Curious goings on in England

Discussion between a radio presenter and the Bishop of Leicester about a person who has been dead 530 years

Presenter: “Is he forgiven, Bishop?”

Bishop “Of course he is forgiven. As we all ultimately are.” (or words to that effect, not sure of exact quote)

King Richard III ProcesssionThey were talking, of course, about King Richard III who is to re-buried in Leicester Cathedral on Thursday. About 35,000 people lined the route to the Cathedral y’day, via the Battle of Bosworth site, and thousands are queuing for hours today to view the coffin.

What do you make of this?

No shortage of interpretations and opinions floating about I’m sure: for me it seems to highlight what a peculiar and conflicted place contemporary England can be.

All in all a rather strange and eccentric mish-mash of sentiment, fuzzy theology, contemporary campaigns to recover the last Plantagenet King’s unjustly tarred reputation (had you heard of a whole movement of ‘Ricardians’?), historical tourism and search for English identity.

Sentiment: – people throwing white roses on the coffin: a sense of grief; some sort of emotional connection to a long dead king.

Fuzzy theology: as quote above. The Bishop seems to be advocating some form of ultimate reconciliation. The sub-text you pick up from wider coverage is that the Established Church’s assumed role is to baptise and bury everyone regardless of life and evidence of faith. For those holding to this sort of ecclesiology, normally then final judgement would be left in the hands of God’s grace and justice. But the Bishop is pushing this further: it appears that God’s role is to love and accept all since that is what he does? I wonder how Justin Welby who is officiating on Thursday will put things.

Contemporary politics:  I don’t know enough about English history to get how and why rehabilitating Richard III is so significant to a lot of people .. anyone help me here?

Historical tourism: as always in our ‘economist’ society, just under the surface is a barely concealed delight at the fantastic financial boon the finding of Richard III’s body will be, and is already, for Leicester. There is a whole tourist industry in the process of formation.

English Identity: every day English news and media is dominated by immigration, UK Muslim insurgents going to Syria to join ISIS, the loyalties and identity of the UK’s Muslin population; fear of Islamic insurgence and terrorism on UK soil etc etc. This sits starkly side by side with the Richard III story. I wonder if the fascination with Richard III is a sort of reassertion of English identity – a reconnection to the past in the face of a much more internally complex, global and uncertain future?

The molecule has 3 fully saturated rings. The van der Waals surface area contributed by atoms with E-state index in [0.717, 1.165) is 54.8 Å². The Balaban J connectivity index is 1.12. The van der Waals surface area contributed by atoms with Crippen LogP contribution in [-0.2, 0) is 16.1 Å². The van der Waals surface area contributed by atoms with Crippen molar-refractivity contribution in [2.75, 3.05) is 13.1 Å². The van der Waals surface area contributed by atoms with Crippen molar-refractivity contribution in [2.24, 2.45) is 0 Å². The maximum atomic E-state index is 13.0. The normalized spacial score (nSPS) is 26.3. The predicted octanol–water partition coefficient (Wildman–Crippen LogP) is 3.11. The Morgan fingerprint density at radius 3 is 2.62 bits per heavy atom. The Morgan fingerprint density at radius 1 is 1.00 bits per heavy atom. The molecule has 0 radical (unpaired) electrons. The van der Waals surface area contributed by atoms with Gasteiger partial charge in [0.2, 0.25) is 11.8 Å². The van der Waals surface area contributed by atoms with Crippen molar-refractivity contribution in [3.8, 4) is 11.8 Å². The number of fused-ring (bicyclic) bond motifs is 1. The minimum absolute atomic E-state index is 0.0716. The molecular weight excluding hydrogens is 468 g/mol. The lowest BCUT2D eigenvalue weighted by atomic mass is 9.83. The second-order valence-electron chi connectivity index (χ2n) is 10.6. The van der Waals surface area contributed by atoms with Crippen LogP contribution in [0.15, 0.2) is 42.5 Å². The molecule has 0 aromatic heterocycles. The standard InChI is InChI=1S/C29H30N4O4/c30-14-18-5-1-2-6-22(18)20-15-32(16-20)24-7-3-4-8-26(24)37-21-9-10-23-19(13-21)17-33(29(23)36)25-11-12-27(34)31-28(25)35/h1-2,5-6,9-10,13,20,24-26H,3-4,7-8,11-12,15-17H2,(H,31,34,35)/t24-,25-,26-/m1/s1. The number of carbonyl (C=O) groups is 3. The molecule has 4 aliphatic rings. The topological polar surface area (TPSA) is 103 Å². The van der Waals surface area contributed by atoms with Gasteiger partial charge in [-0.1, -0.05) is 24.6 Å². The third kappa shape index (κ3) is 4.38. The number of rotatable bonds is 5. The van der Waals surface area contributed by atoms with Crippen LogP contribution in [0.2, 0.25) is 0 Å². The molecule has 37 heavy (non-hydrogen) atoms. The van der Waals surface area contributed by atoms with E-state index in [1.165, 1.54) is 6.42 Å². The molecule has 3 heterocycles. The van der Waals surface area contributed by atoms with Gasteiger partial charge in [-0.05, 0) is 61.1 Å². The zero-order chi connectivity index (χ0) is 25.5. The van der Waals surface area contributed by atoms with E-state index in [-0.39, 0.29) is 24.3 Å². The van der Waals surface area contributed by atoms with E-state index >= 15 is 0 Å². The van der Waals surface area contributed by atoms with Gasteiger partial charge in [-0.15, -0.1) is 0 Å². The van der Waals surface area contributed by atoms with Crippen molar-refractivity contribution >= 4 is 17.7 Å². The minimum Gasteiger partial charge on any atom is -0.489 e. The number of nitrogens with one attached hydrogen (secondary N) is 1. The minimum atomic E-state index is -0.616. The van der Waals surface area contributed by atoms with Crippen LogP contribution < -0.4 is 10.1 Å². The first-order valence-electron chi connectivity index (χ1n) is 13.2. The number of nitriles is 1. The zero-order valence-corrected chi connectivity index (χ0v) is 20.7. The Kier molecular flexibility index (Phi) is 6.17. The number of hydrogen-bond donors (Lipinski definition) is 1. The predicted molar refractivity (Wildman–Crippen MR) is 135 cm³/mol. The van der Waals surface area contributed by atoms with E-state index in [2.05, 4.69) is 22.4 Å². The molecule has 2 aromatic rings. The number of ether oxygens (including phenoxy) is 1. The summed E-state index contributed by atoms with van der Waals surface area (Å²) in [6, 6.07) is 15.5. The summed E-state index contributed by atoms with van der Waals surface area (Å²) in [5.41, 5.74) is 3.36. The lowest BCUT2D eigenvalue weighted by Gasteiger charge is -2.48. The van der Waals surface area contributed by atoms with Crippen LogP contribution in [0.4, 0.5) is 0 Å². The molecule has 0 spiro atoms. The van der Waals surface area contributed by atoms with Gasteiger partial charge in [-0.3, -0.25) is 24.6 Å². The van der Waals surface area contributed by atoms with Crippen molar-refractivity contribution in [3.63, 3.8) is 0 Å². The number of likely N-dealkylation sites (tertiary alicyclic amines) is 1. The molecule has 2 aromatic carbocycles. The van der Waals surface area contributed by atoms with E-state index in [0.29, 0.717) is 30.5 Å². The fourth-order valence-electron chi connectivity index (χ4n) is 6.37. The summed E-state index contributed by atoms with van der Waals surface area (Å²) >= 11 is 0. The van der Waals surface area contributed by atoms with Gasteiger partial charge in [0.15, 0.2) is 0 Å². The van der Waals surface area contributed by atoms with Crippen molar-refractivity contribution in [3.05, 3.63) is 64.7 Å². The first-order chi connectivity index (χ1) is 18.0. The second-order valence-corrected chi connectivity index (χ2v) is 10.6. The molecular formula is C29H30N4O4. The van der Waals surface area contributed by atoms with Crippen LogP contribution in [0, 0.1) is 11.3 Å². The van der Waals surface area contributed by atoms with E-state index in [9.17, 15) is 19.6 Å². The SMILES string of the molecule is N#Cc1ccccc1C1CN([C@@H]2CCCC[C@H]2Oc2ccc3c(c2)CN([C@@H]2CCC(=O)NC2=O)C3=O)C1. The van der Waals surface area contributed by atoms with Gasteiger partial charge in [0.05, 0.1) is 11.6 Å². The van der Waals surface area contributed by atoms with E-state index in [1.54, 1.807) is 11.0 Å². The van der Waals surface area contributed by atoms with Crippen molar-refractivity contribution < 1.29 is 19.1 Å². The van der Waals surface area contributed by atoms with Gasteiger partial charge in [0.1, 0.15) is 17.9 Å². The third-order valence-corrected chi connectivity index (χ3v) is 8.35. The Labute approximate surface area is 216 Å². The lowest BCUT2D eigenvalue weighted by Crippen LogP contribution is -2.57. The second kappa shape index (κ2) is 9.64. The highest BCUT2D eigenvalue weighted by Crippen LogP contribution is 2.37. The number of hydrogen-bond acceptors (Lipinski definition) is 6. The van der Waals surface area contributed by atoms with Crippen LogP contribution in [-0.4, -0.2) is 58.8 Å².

Comments, as ever, welcome.

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Evangelical Alliance Ireland on the same-sex marriage Referendum

This is the text of a recent statement by EAI on the upcoming Referendum in May on introducing same-sex marriage.

Feel welcome to give your reactions and comments to what they say. (I should say that I have not had any involvement in this statement but I will be one of the contributors to the planned book mentioned below).

STATEMENT ON THE FORTHCOMING SAME-SEX MARRIAGE REFERENDUM

Issued 25 February 2015

The forthcoming referendum on same-sex marriage has provoked debate among Evangelical Christians. Many of us have friends and family members who identify as gay or lesbian, and there are those who worship in our churches who have been profoundly impacted by same-sex attraction and relationships.

Evangelical Christians in Ireland hold a wide variety of opinions. A minority within our movement interpret Scripture in such a way as to sanction same-sex marriage. Others prefer to ignore the issue, not wishing to create controversy or to be labelled as ‘homophobic’ (a term that should be reserved for those who fear, hate or abuse, rather than as a description of anyone who holds a different view on the definition of marriage).

However, the majority of Evangelicals hold a conservative biblical view of marriage as a covenant between one man and one woman, united as one flesh in the sight of God for the duration of their lifetime. EAI urges Evangelicals to promote and affirm this view of marriage during and after the debate.